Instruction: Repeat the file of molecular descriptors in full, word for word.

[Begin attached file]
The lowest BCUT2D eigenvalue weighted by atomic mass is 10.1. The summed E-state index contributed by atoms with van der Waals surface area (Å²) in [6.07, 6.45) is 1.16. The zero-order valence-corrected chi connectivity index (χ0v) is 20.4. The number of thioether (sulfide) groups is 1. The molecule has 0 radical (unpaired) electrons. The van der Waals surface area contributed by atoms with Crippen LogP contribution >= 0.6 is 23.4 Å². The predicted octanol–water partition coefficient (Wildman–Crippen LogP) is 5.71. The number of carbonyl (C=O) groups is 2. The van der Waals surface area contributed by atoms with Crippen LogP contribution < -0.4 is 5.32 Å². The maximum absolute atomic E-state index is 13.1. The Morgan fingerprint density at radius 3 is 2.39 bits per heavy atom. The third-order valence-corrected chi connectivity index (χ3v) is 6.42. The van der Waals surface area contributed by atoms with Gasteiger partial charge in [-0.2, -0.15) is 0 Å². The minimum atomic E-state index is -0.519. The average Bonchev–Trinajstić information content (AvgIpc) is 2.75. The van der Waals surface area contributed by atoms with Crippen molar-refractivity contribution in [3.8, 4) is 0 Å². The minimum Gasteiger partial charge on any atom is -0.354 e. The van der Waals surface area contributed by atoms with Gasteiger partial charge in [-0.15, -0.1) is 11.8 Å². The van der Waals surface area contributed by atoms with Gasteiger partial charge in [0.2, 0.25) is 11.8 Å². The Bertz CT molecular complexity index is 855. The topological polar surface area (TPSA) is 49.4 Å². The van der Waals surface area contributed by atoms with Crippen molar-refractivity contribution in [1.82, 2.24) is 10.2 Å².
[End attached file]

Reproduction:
The lowest BCUT2D eigenvalue weighted by atomic mass is 10.1. The summed E-state index contributed by atoms with van der Waals surface area (Å²) in [6.07, 6.45) is 1.16. The zero-order valence-corrected chi connectivity index (χ0v) is 20.4. The number of thioether (sulfide) groups is 1. The molecule has 0 radical (unpaired) electrons. The van der Waals surface area contributed by atoms with Crippen LogP contribution >= 0.6 is 23.4 Å². The predicted octanol–water partition coefficient (Wildman–Crippen LogP) is 5.71. The number of carbonyl (C=O) groups is 2. The van der Waals surface area contributed by atoms with Crippen LogP contribution < -0.4 is 5.32 Å². The maximum absolute atomic E-state index is 13.1. The Morgan fingerprint density at radius 3 is 2.39 bits per heavy atom. The third-order valence-corrected chi connectivity index (χ3v) is 6.42. The van der Waals surface area contributed by atoms with Gasteiger partial charge in [-0.2, -0.15) is 0 Å². The minimum atomic E-state index is -0.519. The average Bonchev–Trinajstić information content (AvgIpc) is 2.75. The van der Waals surface area contributed by atoms with Crippen molar-refractivity contribution in [3.8, 4) is 0 Å². The minimum Gasteiger partial charge on any atom is -0.354 e. The van der Waals surface area contributed by atoms with Gasteiger partial charge in [-0.15, -0.1) is 11.8 Å². The van der Waals surface area contributed by atoms with Gasteiger partial charge in [0.2, 0.25) is 11.8 Å². The Bertz CT molecular complexity index is 855. The topological polar surface area (TPSA) is 49.4 Å². The van der Waals surface area contributed by atoms with Crippen molar-refractivity contribution in [1.82, 2.24) is 10.2 Å².